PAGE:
Third, it is unpracticed. How often do you hit your training partner there in the training hall? Do you do live groin-hitting drills with a resisting opponent? No? Then you are not going to have a very effective delivery system to get the technique to land.

So you are advising that in case of attack, students use techniques that are completely unexpected, that they have never trained, to hit their attacker in a way that has a good chance of doing absolutely nothing whatsoever during the window of time in which they need their attacker disabled. That sounds like horrible advice to me.
_________________
"Anything worth doing is worth doing badly." - Baleia
Back to top
View user's profile Send private message

Kuma
Black Belt
Black Belt

Joined: 03 Dec 2008
Posts: 1092


PostPosted: Wed Jun 06, 2012 11:32 am    Post subject: Reply with quote

JusticeZero wrote:
'go for the groin' is a horrible response.

First, it might do nothing useful. I've been hit there. It did nothing to me at the time. About a minute after I sat back down, THEN it knocked me on my backside. An attack that ensures that an attacker will be incapacitated shortly after they finish committing the crime and getting away is one that is not really advisable to use as a primary technique.

Second, it's obvious. Everyone says 'go for the family jewels'. They will be defended, and the defense might have planned followthrough.

Third, it is unpracticed. How often do you hit your training partner there in the training hall? Do you do live groin-hitting drills with a resisting opponent? No? Then you are not going to have a very effective delivery system to get the technique to land.

So you are advising that in case of attack, students use techniques that are completely unexpected, that they have never trained, to hit their attacker in a way that has a good chance of doing absolutely nothing whatsoever during the window of time in which they need their attacker disabled. That sounds like horrible advice to me.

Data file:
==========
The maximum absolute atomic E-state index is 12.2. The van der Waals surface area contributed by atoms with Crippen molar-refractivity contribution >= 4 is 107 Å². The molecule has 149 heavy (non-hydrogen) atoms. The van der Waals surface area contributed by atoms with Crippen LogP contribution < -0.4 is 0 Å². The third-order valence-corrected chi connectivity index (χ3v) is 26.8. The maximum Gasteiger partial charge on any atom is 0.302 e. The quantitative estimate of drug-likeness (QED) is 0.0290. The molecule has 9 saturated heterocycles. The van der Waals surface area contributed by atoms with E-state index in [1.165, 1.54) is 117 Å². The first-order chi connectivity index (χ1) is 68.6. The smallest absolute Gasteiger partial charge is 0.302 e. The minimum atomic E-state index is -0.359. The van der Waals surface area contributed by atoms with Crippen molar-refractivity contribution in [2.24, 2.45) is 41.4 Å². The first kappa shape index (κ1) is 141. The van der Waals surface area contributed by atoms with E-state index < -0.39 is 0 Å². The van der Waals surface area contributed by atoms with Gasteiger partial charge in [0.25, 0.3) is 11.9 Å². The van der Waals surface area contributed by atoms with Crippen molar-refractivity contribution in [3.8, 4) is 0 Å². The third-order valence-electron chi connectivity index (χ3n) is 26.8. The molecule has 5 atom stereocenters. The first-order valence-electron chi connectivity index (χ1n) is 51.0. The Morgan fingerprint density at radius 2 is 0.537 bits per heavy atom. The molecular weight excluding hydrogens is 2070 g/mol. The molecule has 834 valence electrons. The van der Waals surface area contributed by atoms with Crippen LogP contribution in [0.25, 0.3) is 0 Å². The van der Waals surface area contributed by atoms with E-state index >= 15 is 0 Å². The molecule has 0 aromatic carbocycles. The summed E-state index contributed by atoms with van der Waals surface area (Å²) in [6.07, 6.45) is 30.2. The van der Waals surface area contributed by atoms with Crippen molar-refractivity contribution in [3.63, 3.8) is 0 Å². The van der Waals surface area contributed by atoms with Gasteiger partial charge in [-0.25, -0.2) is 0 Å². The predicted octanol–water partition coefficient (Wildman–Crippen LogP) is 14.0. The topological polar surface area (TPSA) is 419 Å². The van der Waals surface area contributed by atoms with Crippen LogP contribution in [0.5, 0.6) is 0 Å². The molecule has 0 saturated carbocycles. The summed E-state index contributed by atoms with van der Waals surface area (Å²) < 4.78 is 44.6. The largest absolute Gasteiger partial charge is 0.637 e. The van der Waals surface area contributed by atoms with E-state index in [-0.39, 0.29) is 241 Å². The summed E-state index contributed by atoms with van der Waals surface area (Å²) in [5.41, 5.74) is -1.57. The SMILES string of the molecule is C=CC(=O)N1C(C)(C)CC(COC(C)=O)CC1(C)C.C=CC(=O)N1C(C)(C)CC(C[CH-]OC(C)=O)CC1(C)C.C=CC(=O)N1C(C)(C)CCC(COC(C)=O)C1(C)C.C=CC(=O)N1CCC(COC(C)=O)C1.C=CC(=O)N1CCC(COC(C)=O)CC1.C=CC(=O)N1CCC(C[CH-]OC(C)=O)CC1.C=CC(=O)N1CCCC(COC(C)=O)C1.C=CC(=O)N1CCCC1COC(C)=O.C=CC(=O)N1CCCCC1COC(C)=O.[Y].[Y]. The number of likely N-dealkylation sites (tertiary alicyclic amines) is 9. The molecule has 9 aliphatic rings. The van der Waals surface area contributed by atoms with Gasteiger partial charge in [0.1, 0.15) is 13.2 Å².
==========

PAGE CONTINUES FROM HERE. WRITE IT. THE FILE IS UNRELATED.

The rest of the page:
Excellent post.
Back to top
View user's profile Send private message

MasterPain
Black Belt
Black Belt

Joined: 26 Oct 2010
Posts: 1949
Location: Parts Unknown
Styles: Bujin Bugei Jutsu, Backyard Kali, Satsui no Hadou

PostPosted: Wed Jun 06, 2012 12:36 pm    Post subject: Reply with quote

JusticeZero wrote:
How often do you hit your training partner there in the training hall? Do you do live groin-hitting drills with a resisting opponent?


A lot. Also headbutts, knees, elbows, stomping people before they can get up, drawing weapons mid-fight, neck cranks, all sorts of nasty stuff. You're right though, these things have to be practiced if you plan to use them.

And no, they are not 100% fight enders, but neither is a jab and cross.
_________________
My fists bleed death. -Akuma
Back to top
View user's profile Send private message

FangPwnsAll7
Green Belt
Green Belt

Joined: 11 Jul 2012
Posts: 377
Location: Philadelphia, PA
Styles: Tang Soo Do

PostPosted: Mon Jul 23, 2012 6:07 pm    Post subject: Reply with quote

I would basically just use my awesome karate techniques on them. I'd kick them... um, somewhere.
_________________
Tang Soo Do - Red Belt (2nd GUP)
Back to top
View user's profile Send private message
Display posts from previous:   
Post new topic   Reply to topic    KarateForums.com Forum Index -> Self Defense All times are GMT - 6 Hours
Goto page Previous  1, 2, 3, 4, 5, 6  Next
Page 5 of 6
Jump to:  
You cannot post new topics in this forum
You cannot reply to topics in this forum
You cannot edit your posts in this forum
You cannot delete your posts in this forum
You cannot vote in polls in this forum


< Advertising - Contact - Disclosure Policy - Staff - User Guidelines >